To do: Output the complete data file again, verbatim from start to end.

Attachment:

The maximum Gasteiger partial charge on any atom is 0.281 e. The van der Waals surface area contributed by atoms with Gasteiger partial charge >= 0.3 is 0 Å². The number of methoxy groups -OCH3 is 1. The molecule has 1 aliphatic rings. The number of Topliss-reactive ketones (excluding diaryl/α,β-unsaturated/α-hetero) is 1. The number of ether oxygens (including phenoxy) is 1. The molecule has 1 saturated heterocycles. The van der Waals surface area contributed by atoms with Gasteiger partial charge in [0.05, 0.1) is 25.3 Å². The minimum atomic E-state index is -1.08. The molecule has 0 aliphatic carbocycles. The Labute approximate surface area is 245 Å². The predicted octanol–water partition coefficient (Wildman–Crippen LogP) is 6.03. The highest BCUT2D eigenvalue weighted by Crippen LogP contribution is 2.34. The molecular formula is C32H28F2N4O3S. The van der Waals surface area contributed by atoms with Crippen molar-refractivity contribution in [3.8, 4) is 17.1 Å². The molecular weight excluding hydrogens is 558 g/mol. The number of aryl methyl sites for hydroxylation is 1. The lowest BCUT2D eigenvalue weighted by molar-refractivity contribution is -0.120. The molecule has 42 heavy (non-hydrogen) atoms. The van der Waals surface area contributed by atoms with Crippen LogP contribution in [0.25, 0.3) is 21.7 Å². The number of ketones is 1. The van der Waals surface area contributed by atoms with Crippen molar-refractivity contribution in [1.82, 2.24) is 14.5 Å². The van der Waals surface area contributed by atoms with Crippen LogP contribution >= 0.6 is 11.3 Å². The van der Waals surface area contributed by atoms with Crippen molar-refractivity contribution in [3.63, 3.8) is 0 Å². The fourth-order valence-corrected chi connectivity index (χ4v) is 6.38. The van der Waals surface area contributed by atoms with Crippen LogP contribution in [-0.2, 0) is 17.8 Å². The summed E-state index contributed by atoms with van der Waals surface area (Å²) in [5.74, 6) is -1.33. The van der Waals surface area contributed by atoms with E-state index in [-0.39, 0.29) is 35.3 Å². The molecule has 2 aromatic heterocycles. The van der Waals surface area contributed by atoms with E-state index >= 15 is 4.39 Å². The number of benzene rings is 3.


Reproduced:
The maximum Gasteiger partial charge on any atom is 0.281 e. The van der Waals surface area contributed by atoms with Gasteiger partial charge >= 0.3 is 0 Å². The number of methoxy groups -OCH3 is 1. The molecule has 1 aliphatic rings. The number of Topliss-reactive ketones (excluding diaryl/α,β-unsaturated/α-hetero) is 1. The number of ether oxygens (including phenoxy) is 1. The molecule has 1 saturated heterocycles. The van der Waals surface area contributed by atoms with Gasteiger partial charge in [0.05, 0.1) is 25.3 Å². The minimum atomic E-state index is -1.08. The molecule has 0 aliphatic carbocycles. The Labute approximate surface area is 245 Å². The predicted octanol–water partition coefficient (Wildman–Crippen LogP) is 6.03. The highest BCUT2D eigenvalue weighted by Crippen LogP contribution is 2.34. The molecular formula is C32H28F2N4O3S. The van der Waals surface area contributed by atoms with Crippen molar-refractivity contribution in [3.8, 4) is 17.1 Å². The molecular weight excluding hydrogens is 558 g/mol. The number of aryl methyl sites for hydroxylation is 1. The lowest BCUT2D eigenvalue weighted by molar-refractivity contribution is -0.120. The molecule has 42 heavy (non-hydrogen) atoms. The van der Waals surface area contributed by atoms with Crippen LogP contribution in [0.25, 0.3) is 21.7 Å². The number of ketones is 1. The van der Waals surface area contributed by atoms with Crippen molar-refractivity contribution in [1.82, 2.24) is 14.5 Å². The van der Waals surface area contributed by atoms with Crippen LogP contribution >= 0.6 is 11.3 Å². The van der Waals surface area contributed by atoms with Crippen molar-refractivity contribution in [3.63, 3.8) is 0 Å². The fourth-order valence-corrected chi connectivity index (χ4v) is 6.38. The van der Waals surface area contributed by atoms with Crippen LogP contribution in [-0.2, 0) is 17.8 Å². The summed E-state index contributed by atoms with van der Waals surface area (Å²) in [5.74, 6) is -1.33. The van der Waals surface area contributed by atoms with E-state index in [-0.39, 0.29) is 35.3 Å². The molecule has 2 aromatic heterocycles. The van der Waals surface area contributed by atoms with E-state index >= 15 is 4.39 Å². The number of benzene rings is 3.